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Video Conferencing Cuts Carbon Emissions Video Conferencing Cuts Carbon Emissions

Video Conferencing Cuts Carbon Emissions

by Brittany Wong
June 18, 2010

 


Next time you begrudge an early morning video conference, consider the reduced carbon emission of your tele-presence tête-à-tête. A new report by the Carbon Disclosure Project sponsored by AT&T shows that videoconferencing can equal cost and carbon-cutting for companies that make use of the virtual meetings.

Treehugger has more on the study:

According to the report, adding a telepresence to their repertoire can mean U.S. and U.K. businesses "cut CO2 emissions by nearly 5.5 million metric tons in total...and achieve total economy-wide financial benefits of almost $19 billion, by 2020." As businesses are forced to cut back drastically in both areas to survive the latest economic slump and get ready for stricter regulations in GHG emissions, we could see a big jump in the use of telecommunications instead of face-to-face meetings and cross-country flights.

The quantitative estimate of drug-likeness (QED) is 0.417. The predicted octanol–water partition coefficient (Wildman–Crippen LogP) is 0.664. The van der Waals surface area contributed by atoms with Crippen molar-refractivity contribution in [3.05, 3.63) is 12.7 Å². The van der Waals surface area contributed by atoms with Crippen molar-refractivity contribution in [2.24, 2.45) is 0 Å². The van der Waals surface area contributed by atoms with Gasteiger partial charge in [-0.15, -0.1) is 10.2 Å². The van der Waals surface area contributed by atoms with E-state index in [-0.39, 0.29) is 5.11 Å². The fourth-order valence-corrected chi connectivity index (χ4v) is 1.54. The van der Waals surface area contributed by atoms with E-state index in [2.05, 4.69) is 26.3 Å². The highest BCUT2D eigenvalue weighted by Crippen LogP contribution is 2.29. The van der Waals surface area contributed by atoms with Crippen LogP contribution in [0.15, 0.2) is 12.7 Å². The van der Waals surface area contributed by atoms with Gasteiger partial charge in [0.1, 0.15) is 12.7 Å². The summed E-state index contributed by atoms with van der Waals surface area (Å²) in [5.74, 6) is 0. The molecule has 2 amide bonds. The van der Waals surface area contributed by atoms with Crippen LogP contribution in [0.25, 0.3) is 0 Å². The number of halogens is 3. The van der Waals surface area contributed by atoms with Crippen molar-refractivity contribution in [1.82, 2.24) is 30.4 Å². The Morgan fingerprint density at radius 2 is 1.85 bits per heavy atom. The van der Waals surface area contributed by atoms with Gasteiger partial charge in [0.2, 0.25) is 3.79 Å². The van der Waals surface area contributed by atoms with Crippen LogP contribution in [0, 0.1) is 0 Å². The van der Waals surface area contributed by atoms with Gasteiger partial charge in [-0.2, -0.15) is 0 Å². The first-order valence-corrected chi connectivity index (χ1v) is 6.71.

The report, titled "The Telepresence Revolution", concluded that along with helping to "speed decision-making, improve employee productivity, and provide workers with a better work-life balance," having a telepresence is a big boon for big businesses.

If our re-envisioning of smart business communication incorporates Skype, and similar telecommuting software that work to curb CO2 emissions, that’s fantastic. And if video conferencing allows for discreetly remaining in your pajama bottoms on those work from home days, even better.

Photo (cc) Flickr user scottfeldstein

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